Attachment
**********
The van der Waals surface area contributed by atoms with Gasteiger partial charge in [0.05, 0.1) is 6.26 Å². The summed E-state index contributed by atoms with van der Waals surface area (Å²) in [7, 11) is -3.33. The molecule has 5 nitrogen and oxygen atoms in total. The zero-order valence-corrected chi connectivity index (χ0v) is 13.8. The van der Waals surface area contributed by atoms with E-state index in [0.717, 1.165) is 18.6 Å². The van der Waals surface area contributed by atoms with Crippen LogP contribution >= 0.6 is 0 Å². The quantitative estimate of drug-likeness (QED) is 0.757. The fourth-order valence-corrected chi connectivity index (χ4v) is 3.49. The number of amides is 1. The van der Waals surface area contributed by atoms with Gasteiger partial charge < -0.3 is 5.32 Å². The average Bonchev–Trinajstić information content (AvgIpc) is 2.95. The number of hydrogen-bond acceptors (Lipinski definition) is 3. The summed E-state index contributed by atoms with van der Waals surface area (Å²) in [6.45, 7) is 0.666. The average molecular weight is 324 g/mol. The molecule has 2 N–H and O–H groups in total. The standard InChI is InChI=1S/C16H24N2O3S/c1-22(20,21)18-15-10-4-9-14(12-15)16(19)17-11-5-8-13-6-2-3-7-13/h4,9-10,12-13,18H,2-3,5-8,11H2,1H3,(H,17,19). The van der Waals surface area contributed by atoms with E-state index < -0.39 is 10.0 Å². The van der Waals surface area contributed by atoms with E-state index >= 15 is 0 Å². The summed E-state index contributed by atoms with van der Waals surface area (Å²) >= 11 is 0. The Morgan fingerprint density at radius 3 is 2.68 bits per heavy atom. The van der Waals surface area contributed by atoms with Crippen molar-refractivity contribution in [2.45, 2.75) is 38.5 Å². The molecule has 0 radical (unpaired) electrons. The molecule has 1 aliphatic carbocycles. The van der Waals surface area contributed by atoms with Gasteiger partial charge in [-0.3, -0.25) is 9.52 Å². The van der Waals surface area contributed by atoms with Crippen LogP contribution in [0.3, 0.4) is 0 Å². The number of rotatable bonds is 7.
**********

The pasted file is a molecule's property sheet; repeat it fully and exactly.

The van der Waals surface area contributed by atoms with Gasteiger partial charge in [0.05, 0.1) is 6.26 Å². The summed E-state index contributed by atoms with van der Waals surface area (Å²) in [7, 11) is -3.33. The molecule has 5 nitrogen and oxygen atoms in total. The zero-order valence-corrected chi connectivity index (χ0v) is 13.8. The van der Waals surface area contributed by atoms with E-state index in [0.717, 1.165) is 18.6 Å². The van der Waals surface area contributed by atoms with Crippen LogP contribution >= 0.6 is 0 Å². The quantitative estimate of drug-likeness (QED) is 0.757. The fourth-order valence-corrected chi connectivity index (χ4v) is 3.49. The number of amides is 1. The van der Waals surface area contributed by atoms with Gasteiger partial charge < -0.3 is 5.32 Å². The average Bonchev–Trinajstić information content (AvgIpc) is 2.95. The number of hydrogen-bond acceptors (Lipinski definition) is 3. The summed E-state index contributed by atoms with van der Waals surface area (Å²) in [6.45, 7) is 0.666. The average molecular weight is 324 g/mol. The molecule has 2 N–H and O–H groups in total. The standard InChI is InChI=1S/C16H24N2O3S/c1-22(20,21)18-15-10-4-9-14(12-15)16(19)17-11-5-8-13-6-2-3-7-13/h4,9-10,12-13,18H,2-3,5-8,11H2,1H3,(H,17,19). The van der Waals surface area contributed by atoms with E-state index < -0.39 is 10.0 Å². The van der Waals surface area contributed by atoms with E-state index >= 15 is 0 Å². The summed E-state index contributed by atoms with van der Waals surface area (Å²) >= 11 is 0. The Morgan fingerprint density at radius 3 is 2.68 bits per heavy atom. The van der Waals surface area contributed by atoms with Crippen molar-refractivity contribution in [2.45, 2.75) is 38.5 Å². The molecule has 0 radical (unpaired) electrons. The molecule has 1 aliphatic carbocycles. The van der Waals surface area contributed by atoms with Gasteiger partial charge in [-0.3, -0.25) is 9.52 Å². The van der Waals surface area contributed by atoms with Crippen LogP contribution in [0.3, 0.4) is 0 Å². The number of rotatable bonds is 7.